Thursday, September 26, 2013

Do you know your ABC's?

God definitely me in a spot to get me out of my comfort zone here in Korea by teaching at a blind school.  I have 8 different classes.  For the elementary level, I have 4 classes, and I only see them once a week.  For the middle and high school level, I have 4 classes, and I see them 2-3 times a week.  The majority of the students I work with at the Pre-K and Kindergarten level, and I only work with 1 or 2 students at a time.  They are learning their ABC's, reviewing their ABC's and learning the sounds, or learning phonics and basic sight words.  I have never taught Kindergarten.  I taught at a KinderCare when I was in graduate school, but that was years ago.  Most of my teaching has been centered around 4th, 5th, and 6th grade.  I love teaching at the intermediate level.

So when I found that I was teaching at a blind school and most of my students are at a lower level, I knew I would be out of my comfort zone.  I was fine with that as long as I could find a way to bring something new to the students and do the best job that I could.  When I first got here, my co-teacher handed me a piece of paper with the alphabet on it and told me to use that.  After 2 minutes of that, I was bored.  If I was bored, I could imagine that the students were bored as well.  So I started researching on Google different ways to teach the ABC's.  By the way...what did we ever do without Google?  LOVE Google!

I found some cool ABC songs on YouTube...several I have already shared with you.  I found this new one yesterday, and my students really like.  It's basically the same ABC song that you and I grew up singing, but it has a beat and bold colors, which my visually impaired students really like.

Then we watched our favorite ABC song, which I have shared before.  I really like it for my students because it has rhythm, shows the letter, says the sound, and says a word for that letter.

We have played this one so many times that they are starting to sing along, which makes me happy.  That means they are starting to know and understand not only the letters, but also the sounds and the words for each letter.

Then we watched a new ABC video that I found on the Sesame Street channel on YouTube.  Have you checked out that channel?  It's great for little kids!

Here's the video:

After watching the videos, we played this game.  I found this game, Fiddle Sticks, on Pinterest last year when I taught 5th grade math.  I used it for practicing those dreaded multiplication facts, and my students always begged me to play it.  Here is the original link:

I thought I would use the same concept to practice the letters of the alphabet with my students here in Korea.  I went looking at our local dollar store, Daiso, but I couldn't find any popsicle sticks.  The closest thing I could find were clear plastic spoons.  So I bought several packages at about 1,000 won (or $1) each.  I used my Sharpie that I had brought from home to write a letter of the alphabet on each spoon.  Then I drew a star on two spoons.  In the original game, Fiddle Sticks, you draw a red dot on two sticks.  I didn't have a red marker, so I just drew a star.  I put all the spoons into a little waste bucket I also found at Daiso.  I introduced the game to two of my middle school boys yesterday.  One of these boys is always tired in my class and puts his head down or just closes his eyes while sitting in his chair.  It's been a challenge to motivate him.  Well, this game did it!  I was ecstatic.  I will mention that I also "bribed" them with Fruit Loops, which I'm sure helped. Let me tell you how we played it...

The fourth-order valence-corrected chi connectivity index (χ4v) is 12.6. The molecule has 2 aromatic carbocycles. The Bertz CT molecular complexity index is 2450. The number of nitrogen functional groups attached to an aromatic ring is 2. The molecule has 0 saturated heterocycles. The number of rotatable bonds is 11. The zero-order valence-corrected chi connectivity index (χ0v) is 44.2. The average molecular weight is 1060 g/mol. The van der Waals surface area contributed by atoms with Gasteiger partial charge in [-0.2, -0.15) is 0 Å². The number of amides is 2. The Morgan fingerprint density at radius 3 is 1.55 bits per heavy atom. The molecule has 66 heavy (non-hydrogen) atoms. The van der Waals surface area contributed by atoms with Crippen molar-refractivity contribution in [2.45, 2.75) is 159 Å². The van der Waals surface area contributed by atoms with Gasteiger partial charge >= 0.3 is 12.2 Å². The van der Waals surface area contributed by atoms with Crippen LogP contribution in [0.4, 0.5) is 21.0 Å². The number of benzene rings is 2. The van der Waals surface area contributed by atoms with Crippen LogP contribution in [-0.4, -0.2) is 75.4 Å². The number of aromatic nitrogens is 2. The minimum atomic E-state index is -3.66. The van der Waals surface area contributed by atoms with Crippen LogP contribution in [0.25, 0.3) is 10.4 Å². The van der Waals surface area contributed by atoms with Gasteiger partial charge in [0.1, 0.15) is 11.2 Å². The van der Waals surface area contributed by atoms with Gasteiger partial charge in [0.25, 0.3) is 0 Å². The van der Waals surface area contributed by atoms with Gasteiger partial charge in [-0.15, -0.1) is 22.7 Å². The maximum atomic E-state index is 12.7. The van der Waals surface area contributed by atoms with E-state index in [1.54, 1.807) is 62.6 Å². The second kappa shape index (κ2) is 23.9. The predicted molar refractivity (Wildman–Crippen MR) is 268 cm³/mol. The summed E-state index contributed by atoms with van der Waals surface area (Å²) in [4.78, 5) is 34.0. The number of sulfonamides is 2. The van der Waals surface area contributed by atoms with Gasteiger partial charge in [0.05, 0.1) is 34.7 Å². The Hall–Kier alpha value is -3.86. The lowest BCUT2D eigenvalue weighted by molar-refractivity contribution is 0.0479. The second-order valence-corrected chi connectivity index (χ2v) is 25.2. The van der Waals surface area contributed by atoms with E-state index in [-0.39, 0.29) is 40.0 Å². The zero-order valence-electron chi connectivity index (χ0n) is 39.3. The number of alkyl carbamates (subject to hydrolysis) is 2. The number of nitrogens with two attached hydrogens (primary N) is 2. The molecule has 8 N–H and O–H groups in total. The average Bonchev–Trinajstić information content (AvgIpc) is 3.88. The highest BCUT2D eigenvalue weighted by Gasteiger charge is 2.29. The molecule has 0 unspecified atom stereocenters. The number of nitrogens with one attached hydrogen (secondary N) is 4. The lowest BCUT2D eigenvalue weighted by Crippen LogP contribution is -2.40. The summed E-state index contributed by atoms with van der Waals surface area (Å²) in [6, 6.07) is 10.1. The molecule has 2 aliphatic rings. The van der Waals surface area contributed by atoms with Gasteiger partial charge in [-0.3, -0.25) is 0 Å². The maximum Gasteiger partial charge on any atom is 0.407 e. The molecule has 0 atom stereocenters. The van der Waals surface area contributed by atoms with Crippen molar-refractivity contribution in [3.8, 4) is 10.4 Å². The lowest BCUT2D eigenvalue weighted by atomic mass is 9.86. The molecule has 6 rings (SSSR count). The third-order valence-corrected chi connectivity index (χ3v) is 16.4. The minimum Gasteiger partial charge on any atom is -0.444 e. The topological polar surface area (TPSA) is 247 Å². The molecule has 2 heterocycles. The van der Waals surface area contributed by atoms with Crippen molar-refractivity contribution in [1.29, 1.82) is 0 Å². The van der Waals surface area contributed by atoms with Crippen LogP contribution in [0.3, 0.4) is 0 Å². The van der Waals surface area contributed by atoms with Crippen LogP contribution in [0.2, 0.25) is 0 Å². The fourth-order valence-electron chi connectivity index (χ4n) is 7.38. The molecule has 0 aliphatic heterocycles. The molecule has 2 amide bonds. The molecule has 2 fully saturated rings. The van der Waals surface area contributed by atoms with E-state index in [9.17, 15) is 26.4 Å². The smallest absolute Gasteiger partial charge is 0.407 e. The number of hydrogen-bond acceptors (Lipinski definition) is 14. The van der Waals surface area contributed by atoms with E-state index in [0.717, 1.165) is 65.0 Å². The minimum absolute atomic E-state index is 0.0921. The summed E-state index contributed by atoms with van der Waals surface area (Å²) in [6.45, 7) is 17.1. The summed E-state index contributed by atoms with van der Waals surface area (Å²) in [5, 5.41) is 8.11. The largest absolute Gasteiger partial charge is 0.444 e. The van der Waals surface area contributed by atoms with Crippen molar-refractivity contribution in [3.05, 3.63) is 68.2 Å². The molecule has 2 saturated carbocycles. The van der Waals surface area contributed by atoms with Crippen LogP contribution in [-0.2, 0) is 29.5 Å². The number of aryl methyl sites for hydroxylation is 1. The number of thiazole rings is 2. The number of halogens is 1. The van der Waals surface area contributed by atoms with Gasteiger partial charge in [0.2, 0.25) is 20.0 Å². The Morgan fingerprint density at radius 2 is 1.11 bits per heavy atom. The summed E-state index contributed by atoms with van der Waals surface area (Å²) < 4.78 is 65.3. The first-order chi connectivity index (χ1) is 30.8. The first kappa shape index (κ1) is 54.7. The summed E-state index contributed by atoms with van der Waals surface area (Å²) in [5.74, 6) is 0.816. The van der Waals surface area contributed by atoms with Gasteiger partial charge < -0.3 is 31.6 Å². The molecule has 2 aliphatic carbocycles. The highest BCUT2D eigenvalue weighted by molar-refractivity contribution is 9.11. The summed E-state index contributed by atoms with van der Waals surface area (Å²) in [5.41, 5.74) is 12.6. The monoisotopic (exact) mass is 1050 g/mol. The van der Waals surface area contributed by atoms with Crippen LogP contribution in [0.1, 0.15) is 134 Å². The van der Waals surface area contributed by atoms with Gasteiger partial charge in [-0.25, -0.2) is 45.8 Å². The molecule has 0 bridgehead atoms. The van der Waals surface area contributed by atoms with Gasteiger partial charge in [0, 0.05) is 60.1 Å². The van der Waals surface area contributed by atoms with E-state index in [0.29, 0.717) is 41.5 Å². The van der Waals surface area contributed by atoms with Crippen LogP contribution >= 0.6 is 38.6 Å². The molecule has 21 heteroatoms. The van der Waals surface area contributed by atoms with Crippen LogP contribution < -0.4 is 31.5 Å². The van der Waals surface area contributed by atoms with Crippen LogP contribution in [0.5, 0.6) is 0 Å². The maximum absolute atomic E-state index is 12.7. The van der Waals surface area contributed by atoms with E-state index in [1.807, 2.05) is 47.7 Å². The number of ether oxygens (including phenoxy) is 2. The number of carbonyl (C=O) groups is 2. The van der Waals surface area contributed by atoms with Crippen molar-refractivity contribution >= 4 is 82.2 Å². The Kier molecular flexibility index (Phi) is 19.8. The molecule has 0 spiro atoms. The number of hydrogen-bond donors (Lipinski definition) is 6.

You put all the spoons in the bucket, with the handles up and the letters down.  Student #1 picks a spoon.  If he says the correct letter, he gets one Fruit Loop (yes, just one).  If he also says the word for that letter, he gets another Fruit Loop. For example: B, and B is for ball.  They loved getting the Fruit Loops.  I was amazed that it worked better than candy or stickers.  Then Student #2 picks a spoon and does the same thing.  If the student picks a spoon and does not know the letter, then he puts the spoon back.  If the students picks a spoon with the star, then he has to put back all of his spoons.  You should have heard the groans and the "oh no"'s when they picked the star.  It was cracking me up.  And the boy who always just wants to sleep?  Well he was wide awake during this game!  And he knew all of his letters and most of the words that went with each letter.  I was shocked and amazed and giddy!  I am definitely going to have to buy more Fruit Loops at Home Plus, but I'm totally OK with that.  And if you're wondering, yes, the Fruit Loops taste different here in Korea, and they are actually called Fruit Rings.  They are just not the same as in America.  :(

Here is my little bucket...

And my spoons...
The ABC spoons
I am still a little surprised that my game worked so well.  I actually used the game again today with 2 middle school boys from another class, and they liked it just as much as the first 2 boys.  Woo-hoo!  Now, I'm on the lookout for more simple games like this to use in the classroom.

I haven't yet figured out a name for my game.  I would love to call it Fiddle Sticks, but there aren't any sticks involved.  Maybe Fiddle Spoons.  What do you think?

My next goal is to use the same game but with basic sight words instead of letters of the alphabet.  I'm going on a search this weekend to a big stationery store here in Daejeon, hoping to find some popsicle/craft sticks.  Wish me luck!

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